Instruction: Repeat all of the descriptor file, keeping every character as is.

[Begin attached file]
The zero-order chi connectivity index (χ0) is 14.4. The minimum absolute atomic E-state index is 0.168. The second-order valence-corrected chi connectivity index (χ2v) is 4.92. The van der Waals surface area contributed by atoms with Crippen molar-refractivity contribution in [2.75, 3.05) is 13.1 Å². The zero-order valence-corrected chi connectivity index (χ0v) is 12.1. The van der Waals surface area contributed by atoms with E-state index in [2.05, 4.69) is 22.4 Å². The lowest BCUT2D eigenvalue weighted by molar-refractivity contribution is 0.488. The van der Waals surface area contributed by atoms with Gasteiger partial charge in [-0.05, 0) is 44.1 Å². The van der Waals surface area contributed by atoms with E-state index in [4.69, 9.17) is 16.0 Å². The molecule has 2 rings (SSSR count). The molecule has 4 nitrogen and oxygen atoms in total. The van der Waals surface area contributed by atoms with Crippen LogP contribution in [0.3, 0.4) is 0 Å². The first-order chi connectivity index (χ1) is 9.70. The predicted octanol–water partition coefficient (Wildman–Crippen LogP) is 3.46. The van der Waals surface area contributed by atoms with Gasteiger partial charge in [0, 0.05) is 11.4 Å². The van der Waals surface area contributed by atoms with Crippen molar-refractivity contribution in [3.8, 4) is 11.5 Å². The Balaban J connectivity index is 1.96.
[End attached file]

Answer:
The zero-order chi connectivity index (χ0) is 14.4. The minimum absolute atomic E-state index is 0.168. The second-order valence-corrected chi connectivity index (χ2v) is 4.92. The van der Waals surface area contributed by atoms with Crippen molar-refractivity contribution in [2.75, 3.05) is 13.1 Å². The zero-order valence-corrected chi connectivity index (χ0v) is 12.1. The van der Waals surface area contributed by atoms with E-state index in [2.05, 4.69) is 22.4 Å². The lowest BCUT2D eigenvalue weighted by molar-refractivity contribution is 0.488. The van der Waals surface area contributed by atoms with Gasteiger partial charge in [-0.05, 0) is 44.1 Å². The van der Waals surface area contributed by atoms with E-state index in [4.69, 9.17) is 16.0 Å². The molecule has 2 rings (SSSR count). The molecule has 4 nitrogen and oxygen atoms in total. The van der Waals surface area contributed by atoms with Crippen LogP contribution in [0.3, 0.4) is 0 Å². The first-order chi connectivity index (χ1) is 9.70. The predicted octanol–water partition coefficient (Wildman–Crippen LogP) is 3.46. The van der Waals surface area contributed by atoms with Gasteiger partial charge in [0, 0.05) is 11.4 Å². The van der Waals surface area contributed by atoms with Crippen molar-refractivity contribution in [3.8, 4) is 11.5 Å². The Balaban J connectivity index is 1.96.